Much of my first hour with openSUSE was taken up by what I began to think of as the "download dance". One of the first things I did was open Firefox and LibreOffice. Both launched, but LibreOffice informed me it needed Java to perform properly and offered to grab the required software. I consented and went about my work while the system downloaded the recommended packages. A few minutes later I tried to open an audio file and was told I was missing the MP3 codec. The system offered to grab the codec, then detected that Java was still being downloaded and I was given the option of waiting or cancelling the Java download. I took this as mixed news because while it meant I was given the choice, it also meant the system wasn't able to queue downloads. At any rate, I waited until Java finished installing, then grabbed the MP3 codec. I restarted Amarok as suggested and found that I was able to play music.
So far, so good. But then I tried opening a video file and was once again informed I'd have to download codecs. Only this time the required codec wasn't in the default repositories, I'd have to add a new one. Now, when I opted to do this, the package manager opened and I was offered a web page where I could click-to-add the required repository. But, while I was doing this, the page hadn't been updated to support openSUSE 12.1 yet and I had to perform the addition manually. This required about eight screens of clicking - selecting repositories, confirming signing keys, confirming a license, waiting for the download, refreshing the package list, closing the package manager and going back to the media player, installing the codecs and restarting the media player. It is, in my opinion, not a smooth or intuitive process. When the documentation web page is updated this will be much easier, but the day after 12.1 was released, this was quite a long, manual process.
I think the above "dance" and the installer demonstrate either openSUSE's greatest strength or its greatest weakness, depending on one's point of view. The distribution gives the user control over virtually every decision. Or, from the other side of the coin, it bothers the user with every choice to be made. Whether it is partitioning, adding repositories, managing software or anything else, there are a lot of options and we sometimes get into nitty-gritty details. For power users this will probably be a welcome feature; however, it's also likely to scare off novice users.
Software package management
The above describes package management on-the-fly, installing items as they are required. Fortunately regular package management is a much smoother, less painful experience. The distribution comes with two software managers which can be launched from the application menu directly or through the YaST control panel. With the traditional YaST module we're presented with a very flexible interface. We can search for packages by name, category, logical RPM package groups or language. Items can be sorted by any of their fields and we can review actions before we commit to them. There are several tabs and options for managing software, but the primary controls should be familiar to users of other powerful package managers, like Synaptic. One aspect of openSUSE's software management I found odd (and a little inconvenient) is that after a set of actions is performed, the application closes. This means that one should think carefully about everything they wish to do up front.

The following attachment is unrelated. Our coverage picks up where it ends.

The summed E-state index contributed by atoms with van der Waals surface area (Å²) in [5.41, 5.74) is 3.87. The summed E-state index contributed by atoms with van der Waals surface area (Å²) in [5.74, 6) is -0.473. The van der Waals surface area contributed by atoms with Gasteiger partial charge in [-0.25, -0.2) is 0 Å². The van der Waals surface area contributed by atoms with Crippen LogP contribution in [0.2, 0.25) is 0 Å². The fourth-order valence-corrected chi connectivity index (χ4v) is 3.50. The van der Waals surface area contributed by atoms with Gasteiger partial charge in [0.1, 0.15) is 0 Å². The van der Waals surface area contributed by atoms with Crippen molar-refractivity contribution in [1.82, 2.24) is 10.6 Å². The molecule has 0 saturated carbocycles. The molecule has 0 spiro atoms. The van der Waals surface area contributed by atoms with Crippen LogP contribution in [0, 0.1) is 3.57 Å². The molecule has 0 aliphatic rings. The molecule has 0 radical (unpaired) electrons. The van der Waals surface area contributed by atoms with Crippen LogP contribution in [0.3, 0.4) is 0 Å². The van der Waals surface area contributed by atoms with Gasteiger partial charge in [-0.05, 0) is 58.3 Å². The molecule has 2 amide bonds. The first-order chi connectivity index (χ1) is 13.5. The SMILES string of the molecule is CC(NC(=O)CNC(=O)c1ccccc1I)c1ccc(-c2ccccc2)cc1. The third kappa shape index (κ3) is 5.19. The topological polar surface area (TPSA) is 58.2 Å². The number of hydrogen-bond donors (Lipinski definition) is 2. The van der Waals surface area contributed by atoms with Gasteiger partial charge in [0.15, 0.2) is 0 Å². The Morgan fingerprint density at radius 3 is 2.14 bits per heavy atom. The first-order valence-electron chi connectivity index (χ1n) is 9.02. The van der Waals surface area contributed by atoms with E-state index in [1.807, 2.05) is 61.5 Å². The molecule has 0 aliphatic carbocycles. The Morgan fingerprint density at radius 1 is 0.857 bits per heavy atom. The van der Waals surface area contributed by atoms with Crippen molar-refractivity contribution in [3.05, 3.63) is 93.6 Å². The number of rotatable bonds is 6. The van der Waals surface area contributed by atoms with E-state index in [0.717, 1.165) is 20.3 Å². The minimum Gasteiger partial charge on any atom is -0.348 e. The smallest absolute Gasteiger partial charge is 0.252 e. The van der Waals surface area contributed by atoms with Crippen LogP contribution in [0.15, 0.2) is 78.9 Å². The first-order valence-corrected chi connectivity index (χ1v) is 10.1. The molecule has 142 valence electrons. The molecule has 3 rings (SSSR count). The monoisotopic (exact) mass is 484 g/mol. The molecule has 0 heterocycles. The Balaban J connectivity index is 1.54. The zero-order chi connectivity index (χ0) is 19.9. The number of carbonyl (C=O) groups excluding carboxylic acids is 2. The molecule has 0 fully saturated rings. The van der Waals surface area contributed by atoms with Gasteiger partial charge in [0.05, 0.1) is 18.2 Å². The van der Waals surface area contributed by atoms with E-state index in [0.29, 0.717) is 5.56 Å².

Once the download/install/remove/update process has begun we're stuck waiting it out before we can re-launch the application and perform another task. In short, openSUSE provides a very powerful, but unusual package handler compared to other Linux distributions. The second package manager, called Apper, looks a bit more like the Mint software manager or the Muon Software Centre found in other distributions. Apper displays a fairly simple interface where we can navigate by clicking on software categories. Clicking a category icon brings up a list of software in that category, which we can install or remove an application by checking a box next to its name. Apper, while much more simple and user-friendly than the traditional YaST component, does have some drawbacks. I found navigating categories with Apper to be quite slow and some packages would be displayed multiple times, padding out the results.
openSUSE 12.1 - browsing software packages
(full image size: 177kB, screen resolution 1366x768 pixels)
Two things I found I enjoyed about package management on openSUSE were that, for one, when running from the command line, if a program wasn't found I could run a command which would locate the appropriate package for me and provide steps for installing it. Other distros, like Fedora and Ubuntu do this too, but since openSUSE only hunts down commands when we want it to, it means that making typos results in less time wasted as the system is searching through packages. Another thing I appreciated is when we install new software, whether through YaST or on the command line, a new entry for that application is created in the application menu under the category "Recently Installed", making it easy to find newly acquired software.
Perhaps the most useful aspect of openSUSE is the YaST configuration utility. For power and flexibility I don't think I've used a better administrative tool on any operating system. Virtually every aspect of the distribution can be tweaked using YaST. Everything from software packages to user accounts, to the firewall, backups, hardware and network shares -- it can all be handled form this central location. Each component of YaST features similar layouts, making for a consistent experience. It may not be as beginner-friendly as the Mandriva/Mageia control panel, but each module has plenty of options and is well laid out. At times YaST can be a bit sluggish, but the power provided seems to be more than an adequate trade. During my trial I encountered no problems with YaST and it's a tool I'd very much like to see adopted by other distributions.